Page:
Women Land Rights and Food Security Status of Farming Households in Oyo State, Nigeria

Women Land Rights and Food Security Status of Farming Households in Oyo State, Nigeria

Abimbola O. Adepoju (Department of Agricultural Economics, University of Ibadan, Nigeria) and Rahman A. Adewole (Department of Agricultural Economics, University of Ibadan, Nigeria)
Copyright: © 2020 |Pages: 18
DOI: 10.4018/978-1-7998-2599-9.ch010
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The dominance of men in decision-making processes and leadership positions within the communities has made land allocation, land use, and control skewed in favour of men. This study examined the effects of women's land rights on households' food security status using a sample of 300 representative farmers. Descriptive statistics, household food expenditure, logistic regression, and ordered logit models were the analytical tools used. Results revealed that about 35% of the rural women farmers had land use rights while the remaining 65% had land ownership rights. Women with ownership rights were more food secure, with the majority of the women having residual rights, while only a few had sell rights. Secure women land rights are germane to achieving and sustaining household and national food security. Strategies and instruments for protecting women rights should be developed and implemented, while efforts geared towards designing strategies, assessing multiple dimensions of women empowerment for improved food security status, and welfare of the households should be intensified.
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Women play a critical role in agricultural production in developing countries where they usually make up most of the agricultural workforce (World Bank et al., 2009). While their participation in agriculture in sub-Saharan Africa accounts for close to 70-80% of labour and 90% food processing and storage, they own less than 20% of the land (Murisa, 2008). Land rights is defined as the indisputable ability of individuals and group of individuals to obtain, possess and utilize land at their discretion as long as their activities on the land do not impede on other individuals' rights (Adi, 2009). Under the customary land tenure system, which is still very much prevalent, the distribution of rights is based on socio-political system (the political history of the village and region from which the alliances and hierarchical relationships between lineages are derived) and on family relationships (access to land and resources depending on one’s social status within the family). It is also worth noting that in most of these customary landholding systems, community level decisions about land are taken by chiefs or headmen on behalf of and in trust for the clan or family (Umezulike, 2004).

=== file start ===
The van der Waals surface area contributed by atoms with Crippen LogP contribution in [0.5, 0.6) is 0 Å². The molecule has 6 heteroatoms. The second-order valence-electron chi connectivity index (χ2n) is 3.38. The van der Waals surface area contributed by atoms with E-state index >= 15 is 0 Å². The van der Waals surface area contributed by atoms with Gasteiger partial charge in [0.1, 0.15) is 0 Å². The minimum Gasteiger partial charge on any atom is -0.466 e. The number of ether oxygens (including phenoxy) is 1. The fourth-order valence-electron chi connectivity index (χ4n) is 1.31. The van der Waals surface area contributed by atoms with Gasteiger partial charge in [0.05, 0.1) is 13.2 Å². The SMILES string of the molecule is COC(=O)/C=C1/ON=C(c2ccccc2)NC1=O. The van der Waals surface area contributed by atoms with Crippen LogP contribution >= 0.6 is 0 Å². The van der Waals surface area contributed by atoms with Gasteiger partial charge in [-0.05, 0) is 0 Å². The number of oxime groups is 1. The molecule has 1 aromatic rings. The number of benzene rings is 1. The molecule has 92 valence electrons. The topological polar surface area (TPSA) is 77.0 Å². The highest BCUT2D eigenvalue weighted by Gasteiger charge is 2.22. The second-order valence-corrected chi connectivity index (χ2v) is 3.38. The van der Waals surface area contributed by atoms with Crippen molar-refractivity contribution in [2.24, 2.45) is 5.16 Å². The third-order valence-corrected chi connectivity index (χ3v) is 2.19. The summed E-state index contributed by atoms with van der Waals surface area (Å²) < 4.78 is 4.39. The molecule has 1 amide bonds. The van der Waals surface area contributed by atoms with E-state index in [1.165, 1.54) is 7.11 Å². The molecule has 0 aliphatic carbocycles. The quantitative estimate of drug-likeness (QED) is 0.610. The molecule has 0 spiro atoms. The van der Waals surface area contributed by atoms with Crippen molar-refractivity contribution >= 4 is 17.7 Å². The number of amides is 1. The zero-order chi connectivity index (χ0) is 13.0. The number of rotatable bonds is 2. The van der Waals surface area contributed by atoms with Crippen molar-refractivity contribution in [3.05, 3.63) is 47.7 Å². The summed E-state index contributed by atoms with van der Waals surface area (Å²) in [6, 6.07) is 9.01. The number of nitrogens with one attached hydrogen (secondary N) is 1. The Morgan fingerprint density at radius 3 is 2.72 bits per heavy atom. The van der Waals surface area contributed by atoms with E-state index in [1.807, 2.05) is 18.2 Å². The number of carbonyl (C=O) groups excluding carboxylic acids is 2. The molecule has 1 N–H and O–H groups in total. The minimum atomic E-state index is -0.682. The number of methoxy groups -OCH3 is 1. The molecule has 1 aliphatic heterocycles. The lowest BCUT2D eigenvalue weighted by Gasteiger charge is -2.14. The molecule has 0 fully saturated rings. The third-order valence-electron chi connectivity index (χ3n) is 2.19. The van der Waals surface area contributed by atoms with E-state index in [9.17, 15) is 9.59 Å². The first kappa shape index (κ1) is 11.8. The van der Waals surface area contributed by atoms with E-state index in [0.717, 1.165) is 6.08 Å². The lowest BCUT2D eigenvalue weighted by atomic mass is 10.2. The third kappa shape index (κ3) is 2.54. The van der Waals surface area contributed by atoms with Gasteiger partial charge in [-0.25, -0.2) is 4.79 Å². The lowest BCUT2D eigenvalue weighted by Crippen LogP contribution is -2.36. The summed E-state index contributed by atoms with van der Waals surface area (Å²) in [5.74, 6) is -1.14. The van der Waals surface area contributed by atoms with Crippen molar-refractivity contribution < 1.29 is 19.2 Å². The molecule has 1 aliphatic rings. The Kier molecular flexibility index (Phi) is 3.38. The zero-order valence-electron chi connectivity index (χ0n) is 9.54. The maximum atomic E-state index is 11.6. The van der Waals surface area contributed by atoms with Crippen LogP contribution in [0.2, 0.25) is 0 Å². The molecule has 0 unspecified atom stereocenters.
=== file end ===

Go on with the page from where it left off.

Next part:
In Nigeria, the Land Use Act, enacted in 1978, was meant to standardise land administration systems across the country. It vested all urban land within a state in the state governor, and all non-urban land in the local governments in which they are found. The state governor and local government authorities are empowered by the Act to grant “statutory rights of occupancy”. While both urban and rural land is secured in Nigeria through certificates of occupancy (instruments of title issued as evidence that the state has conferred on the holder of the certificate the statutory right to occupy the land for a defined period of time and deeds of assignment (agreement between the person with the rights to a piece of land and the person to whom the rights are being transferred), rules for transfer and succession depend on whether the person died with or without a will recognised by the courts and mainly by inheritance rights, which are primarily guided by native and customary laws (with variations across ethnic groups) and religious laws (sharia law, based on the Koran). For example, sharia laws, applicable across the 19 northern states, stipulate that female children get half of what males get and that children who are non-Muslims lose their inheritance rights (Africa Check, 2015).

However, secure access to productive land is critical to the millions of poor people living in rural areas, who depend on agriculture, livestock or forests for their livelihood. This is because it reduces their vulnerability to hunger and poverty; influences their capacity to invest in their productive activities and in the sustainable management of their resources; enhances their prospects for better livelihoods, and helps them develop more equitable relations with the rest of their society, thus contributing to justice, peace and sustainable development (International Fund for Agricultural Development [IFAD], 2010). Throughout Africa, most poor women (most of whom depend on land for their livelihood) are either landless or have limited and insecure rights to land. This reality has important consequences for sustainable socio-economic development of the continent as well as their food security status since they play a major role in agriculture (Odeny, 2013). In other words, when deprived of access to, ownership and use of land, women are left without the means to create stable and sustainable livelihoods and are food insecure.

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